Subject since its inception to an abiding public controversy, the issue of the implementation of the semester system in Delhi University remains highly contentious with its barebones still shrouded in mystery. This is of note, for the contention is not just in its alleged “autocratic” implementation but also the manner in which the entire project was conceived and then, soon after, opposed by sections of the academic fraternity. Both betray disturbing trends in our policies for and politics of higher education in India.
Cleared by the University’s Academic Council last year, the semester system promises to radically alter our entire experience of education. Putting aside considerations of nostalgia and for tradition – which in a welfare state committed to holistic well being of its citizens should be of no mean significance – the most important question here is why change. Let this by no means be considered an invective against change: to do so would be naïve and against the current urgent need for inclusive socio-economic development retrograde. What is being asked instead is why change for the sake of change or, perhaps worse, for the sake of a top-heavy international model?
Indeed, not a little of the onus in this matter seems to be to bring our system at par with so-called international models of excellence. That what is international is more often than not Western is common knowledge. What we need to ask ourselves is whether we want to blindly exult in imitation of these models or combine these examples with our legacies and resources to create models of excellence – and excellence not as a superiority to be attained but as a quality specific to milieu – suited for our needs.
The answers need to come from all quarters. In voicing dissent DUTA does not represent all; it silences within even as it protests against autocracy from the top. Yes, the concerns it raises are for the most just, but the tone is too often of irritation at the prospect of increased workload – not, as one would’ve expected, regarding the quality of education. Of course the two are linked, but for that matter the administrative staff – or their union, for individual voices are seldom heard – have till now maintained a studied silence regarding the obvious increase in their workload. What is of greater concern, however, is the disquieting silence of DUSU and other student organisations on the matter. The University, at least ostensibly, is meant for students and not vice versa and in claiming to be their representatives these bodies should address all issues carrying the potential of impacting their education and training in a major way.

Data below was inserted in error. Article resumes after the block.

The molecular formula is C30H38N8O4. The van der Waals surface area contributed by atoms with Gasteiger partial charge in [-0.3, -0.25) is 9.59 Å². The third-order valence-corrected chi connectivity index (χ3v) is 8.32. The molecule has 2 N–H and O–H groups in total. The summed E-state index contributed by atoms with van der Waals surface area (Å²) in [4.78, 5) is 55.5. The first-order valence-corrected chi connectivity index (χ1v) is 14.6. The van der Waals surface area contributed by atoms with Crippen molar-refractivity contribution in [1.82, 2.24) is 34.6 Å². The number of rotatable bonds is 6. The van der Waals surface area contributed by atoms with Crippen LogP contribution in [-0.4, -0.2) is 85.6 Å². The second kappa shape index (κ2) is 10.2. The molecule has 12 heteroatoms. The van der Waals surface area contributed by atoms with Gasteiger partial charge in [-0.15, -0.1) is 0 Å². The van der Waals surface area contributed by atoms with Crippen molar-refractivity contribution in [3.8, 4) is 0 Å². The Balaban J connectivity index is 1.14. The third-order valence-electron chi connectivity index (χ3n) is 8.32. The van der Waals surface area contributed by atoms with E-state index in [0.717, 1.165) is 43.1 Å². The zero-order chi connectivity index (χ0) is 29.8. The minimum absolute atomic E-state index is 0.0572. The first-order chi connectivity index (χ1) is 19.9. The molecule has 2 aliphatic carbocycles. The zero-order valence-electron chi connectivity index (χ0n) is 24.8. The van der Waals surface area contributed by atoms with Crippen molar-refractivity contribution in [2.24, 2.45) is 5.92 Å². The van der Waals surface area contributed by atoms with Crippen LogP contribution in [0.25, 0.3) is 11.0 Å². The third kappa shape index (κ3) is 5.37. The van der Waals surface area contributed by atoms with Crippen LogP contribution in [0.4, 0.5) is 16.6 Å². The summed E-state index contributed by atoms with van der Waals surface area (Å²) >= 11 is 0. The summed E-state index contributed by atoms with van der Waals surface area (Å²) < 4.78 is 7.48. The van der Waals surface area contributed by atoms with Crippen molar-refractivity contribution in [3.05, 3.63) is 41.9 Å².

What is needed, therefore, is that we move away from a top-heavy, exclusive framework which institutionalises agency to and for a few functionaries to an inclusive and consensual model which takes into account all possible shareholders. The role of surveys and of direct interaction between shareholders in open debates is of no mean importance in this. Students’ Unions too need to be rejuvenated and herein those who claim to be liberals must engender and maintain a sustained campaign for giving student politics a pertinence which as of now it seems to be completely devoid of. Of course this will be no mean task and miracles cannot be expected, but still, given our current biases it has become imperative to make democracy more democratic. To do otherwise would only be to further a policy of estrangement and conflict.